Friday, June 28, 2013

Terra Cotta Warriors

The picture that got us to Xi'an, China was of the terra cotta warriors. I find it fascinating that an area so large could be uncovered a mere 40 years ago. Marked as the most significant archaeological find of the 20th Century, the work to uncover the warriors and horses is still happening. In 246 B.C., the Emperor, then only thirteen years old, began work on his mausoleum. He wanted to be guarded in the afterlife and so he created clay figurines of warriors and horses for protection.

We had a chance to meet the man who discovered the underground area. He was digging for a well at the time and now leads a very comfortable life. He didn't speak any English, but through our translator we were able to speak to him. He was very proud of meeting President Clinton.

The warriors were set up in battle formations with officers in various areas. Each warrior has distinctive features. That's right, over 7,000 different faces. Each originally  held a spear or weapon that was removed by a later Emperor who wanted to make sure the army was weaponless.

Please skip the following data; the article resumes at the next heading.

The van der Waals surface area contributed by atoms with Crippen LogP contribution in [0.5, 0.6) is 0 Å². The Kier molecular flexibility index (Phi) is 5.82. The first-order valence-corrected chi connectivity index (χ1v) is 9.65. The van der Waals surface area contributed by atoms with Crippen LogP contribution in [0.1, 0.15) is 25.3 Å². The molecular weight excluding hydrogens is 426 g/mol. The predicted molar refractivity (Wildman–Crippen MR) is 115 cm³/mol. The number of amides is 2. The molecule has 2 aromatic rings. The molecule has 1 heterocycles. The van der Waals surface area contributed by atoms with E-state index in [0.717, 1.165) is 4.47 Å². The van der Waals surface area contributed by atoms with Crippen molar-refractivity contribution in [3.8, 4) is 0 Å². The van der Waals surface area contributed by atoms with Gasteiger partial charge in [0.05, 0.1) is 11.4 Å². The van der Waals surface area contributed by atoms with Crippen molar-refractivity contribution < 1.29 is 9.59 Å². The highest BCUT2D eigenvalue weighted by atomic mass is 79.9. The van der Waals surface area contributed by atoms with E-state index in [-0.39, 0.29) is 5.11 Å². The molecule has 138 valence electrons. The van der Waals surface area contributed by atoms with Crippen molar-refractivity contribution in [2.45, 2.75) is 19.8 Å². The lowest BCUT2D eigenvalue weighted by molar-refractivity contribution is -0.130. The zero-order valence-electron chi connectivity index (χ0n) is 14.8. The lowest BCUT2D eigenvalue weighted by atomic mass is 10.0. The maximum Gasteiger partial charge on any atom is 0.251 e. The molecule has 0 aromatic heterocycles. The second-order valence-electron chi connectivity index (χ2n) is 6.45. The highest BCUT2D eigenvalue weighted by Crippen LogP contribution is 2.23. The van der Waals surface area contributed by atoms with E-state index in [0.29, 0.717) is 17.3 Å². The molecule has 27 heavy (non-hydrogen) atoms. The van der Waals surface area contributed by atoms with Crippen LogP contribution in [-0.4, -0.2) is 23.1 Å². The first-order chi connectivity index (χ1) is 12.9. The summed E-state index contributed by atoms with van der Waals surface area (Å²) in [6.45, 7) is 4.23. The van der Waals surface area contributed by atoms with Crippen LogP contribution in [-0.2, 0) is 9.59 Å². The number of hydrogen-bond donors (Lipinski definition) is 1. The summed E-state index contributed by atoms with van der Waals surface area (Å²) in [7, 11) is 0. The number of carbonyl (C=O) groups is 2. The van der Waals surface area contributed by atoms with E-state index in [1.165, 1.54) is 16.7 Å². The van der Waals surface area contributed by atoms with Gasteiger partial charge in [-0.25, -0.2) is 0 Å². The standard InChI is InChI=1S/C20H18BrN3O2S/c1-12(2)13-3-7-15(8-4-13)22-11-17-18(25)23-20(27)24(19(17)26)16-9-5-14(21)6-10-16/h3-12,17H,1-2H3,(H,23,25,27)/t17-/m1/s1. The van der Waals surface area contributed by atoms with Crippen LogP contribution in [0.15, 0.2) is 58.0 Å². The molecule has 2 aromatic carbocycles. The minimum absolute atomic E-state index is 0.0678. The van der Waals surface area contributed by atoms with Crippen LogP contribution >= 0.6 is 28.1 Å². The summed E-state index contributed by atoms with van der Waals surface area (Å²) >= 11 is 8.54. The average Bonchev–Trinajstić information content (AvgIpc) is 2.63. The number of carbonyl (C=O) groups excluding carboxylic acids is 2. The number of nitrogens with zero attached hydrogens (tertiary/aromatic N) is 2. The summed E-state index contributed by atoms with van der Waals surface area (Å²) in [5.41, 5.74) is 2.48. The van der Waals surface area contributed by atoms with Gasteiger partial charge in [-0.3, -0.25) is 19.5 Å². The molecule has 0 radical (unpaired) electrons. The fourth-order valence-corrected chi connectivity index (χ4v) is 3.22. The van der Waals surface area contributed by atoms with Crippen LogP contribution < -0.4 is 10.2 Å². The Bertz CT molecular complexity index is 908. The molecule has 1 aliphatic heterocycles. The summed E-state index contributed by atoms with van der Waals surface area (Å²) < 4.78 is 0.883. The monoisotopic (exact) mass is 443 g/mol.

Bits and pieces
One sad discovery was that the ink used to paint the magnificent clay warriors reacts with air so much of the coloring has been lost over the years. Archaeologists are trying to find a way to preserve the beautiful color while unearthing the figures.
Just a bit of red remaining...
For now the area is still a functioning dig site with a huge air hanger over it. To see the full-sized warriors and horses was amazing and knowing that this treasure was underground for over 2000 years just magnified it.

After our terra cotta warriors it was time to go back to the airport for our return flight to Beijing. We said goodbye to our wonderful guide and got on the fifth plane in five days.

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